But what does it take to have a competent, qualified and effective Minister of Finance? The Ministry of Finance is a financially sensitive ministry which should not be compared to an ordinary ministry such as Ministry of “Chikulu Bwacha” or “Kuti Buti Bwacha”. Markets are instantaneously reactive to such changes due to uncertainty in policy direction, cut deals and assurances that incumbent ministers of Finance make to big business and any uncertainty can easily lead to capital flight with devastating consequences to the local currency and economy in general, not mentioning the likelihood of unemployment as a consequence.
In his study of the turnover of key finance personalities in developing and developed economies, Professor Guillermo Vuletin (2012) made a stunning conclusion based on his extensive study on what causes the Ministers of Finance to be fired and the subsequent impact on the financial markets and economy in general. His conclusion was stark that Finance Minister turnover generates a lot of volatility, even in developing countries where markets are not so sophisticated.
On average, MOF turnover is relatively similar between advanced and emerging economies, except developing economies have a higher replacement rate for finance ministers relative to advanced economies during years in which there is no presidential turnover. Greece has the highest mean ministry of Finance turnover, while China has the lowest.
The same political variables affect both developed and emerging economies. However, the economic variables of importance differ. Inflation matters more for the Ministry of Finance turnover in advanced economies—in keeping with the view of finance ministries as having a role of “economic stewards,” while default episodes and changes in RGDP (real gross domestic product) matter in emerging economies.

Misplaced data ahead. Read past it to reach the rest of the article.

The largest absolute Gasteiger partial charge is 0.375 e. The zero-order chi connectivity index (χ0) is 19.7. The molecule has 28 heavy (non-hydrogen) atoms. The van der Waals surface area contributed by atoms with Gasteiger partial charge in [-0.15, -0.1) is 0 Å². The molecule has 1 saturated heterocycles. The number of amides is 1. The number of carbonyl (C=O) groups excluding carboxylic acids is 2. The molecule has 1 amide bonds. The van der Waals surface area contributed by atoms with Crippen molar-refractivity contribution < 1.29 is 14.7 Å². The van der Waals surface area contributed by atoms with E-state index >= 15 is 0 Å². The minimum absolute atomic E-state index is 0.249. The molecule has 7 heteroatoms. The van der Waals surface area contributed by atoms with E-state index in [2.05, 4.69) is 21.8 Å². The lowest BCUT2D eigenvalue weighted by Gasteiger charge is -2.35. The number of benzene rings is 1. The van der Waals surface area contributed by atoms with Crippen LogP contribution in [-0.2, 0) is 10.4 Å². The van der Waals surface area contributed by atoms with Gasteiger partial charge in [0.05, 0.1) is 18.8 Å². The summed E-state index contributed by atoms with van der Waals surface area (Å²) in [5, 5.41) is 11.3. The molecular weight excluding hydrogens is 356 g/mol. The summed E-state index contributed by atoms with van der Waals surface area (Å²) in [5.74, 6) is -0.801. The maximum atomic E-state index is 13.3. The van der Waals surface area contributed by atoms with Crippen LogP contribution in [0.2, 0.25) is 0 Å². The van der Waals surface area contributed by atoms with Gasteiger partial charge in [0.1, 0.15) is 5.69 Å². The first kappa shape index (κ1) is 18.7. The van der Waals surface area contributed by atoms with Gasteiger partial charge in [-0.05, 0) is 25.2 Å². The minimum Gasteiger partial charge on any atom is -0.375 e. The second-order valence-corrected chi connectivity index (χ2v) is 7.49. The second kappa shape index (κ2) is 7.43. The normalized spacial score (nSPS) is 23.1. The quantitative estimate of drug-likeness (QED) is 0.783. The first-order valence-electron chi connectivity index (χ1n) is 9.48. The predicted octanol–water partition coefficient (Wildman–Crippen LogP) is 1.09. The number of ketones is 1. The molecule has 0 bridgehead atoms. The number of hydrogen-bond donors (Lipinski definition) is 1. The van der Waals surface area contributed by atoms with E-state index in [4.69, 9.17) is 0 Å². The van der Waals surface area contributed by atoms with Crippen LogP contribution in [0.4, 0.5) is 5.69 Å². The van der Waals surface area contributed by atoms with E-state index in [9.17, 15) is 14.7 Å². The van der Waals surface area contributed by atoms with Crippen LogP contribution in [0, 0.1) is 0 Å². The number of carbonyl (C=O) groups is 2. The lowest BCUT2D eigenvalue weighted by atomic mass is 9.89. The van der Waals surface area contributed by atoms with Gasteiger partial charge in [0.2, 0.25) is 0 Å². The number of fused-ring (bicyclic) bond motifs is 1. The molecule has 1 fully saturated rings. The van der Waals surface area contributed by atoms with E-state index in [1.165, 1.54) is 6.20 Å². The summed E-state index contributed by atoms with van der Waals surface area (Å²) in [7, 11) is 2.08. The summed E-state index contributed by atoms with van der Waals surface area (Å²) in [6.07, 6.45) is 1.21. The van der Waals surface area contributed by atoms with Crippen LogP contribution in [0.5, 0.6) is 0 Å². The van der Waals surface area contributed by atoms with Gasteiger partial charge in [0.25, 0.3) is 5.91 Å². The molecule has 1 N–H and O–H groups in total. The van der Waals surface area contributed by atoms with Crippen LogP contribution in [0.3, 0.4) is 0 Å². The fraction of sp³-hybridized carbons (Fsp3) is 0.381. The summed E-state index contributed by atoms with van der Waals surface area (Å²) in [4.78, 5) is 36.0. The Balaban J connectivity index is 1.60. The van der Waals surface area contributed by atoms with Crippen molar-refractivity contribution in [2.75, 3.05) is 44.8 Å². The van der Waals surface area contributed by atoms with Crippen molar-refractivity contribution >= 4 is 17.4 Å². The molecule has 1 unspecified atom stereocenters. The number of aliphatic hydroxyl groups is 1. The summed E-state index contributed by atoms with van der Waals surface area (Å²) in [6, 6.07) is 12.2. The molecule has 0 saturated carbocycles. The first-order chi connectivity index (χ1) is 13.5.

The role and influence of the Finance Minister within the cabinet are discussed with increasing prominence in the theoretical literature on the political economy of budget deficits. It is generally assumed that the spending ministers can enhance their reputation purely with new or more extensive expenditure programs, whereas it is the sole interest of the Finance Minister to balance the budget.
From the extensive discussion above, it is apparent that removal of a minister finance of any country, worse still in unclear circumstances can have a devastating effect on the economy. The Greek example is a case in point. And now the record-breaking South African saga is beyond belief.
By Sidney Kawimbe
The author is a lecturer in Finance and Financial Risk Management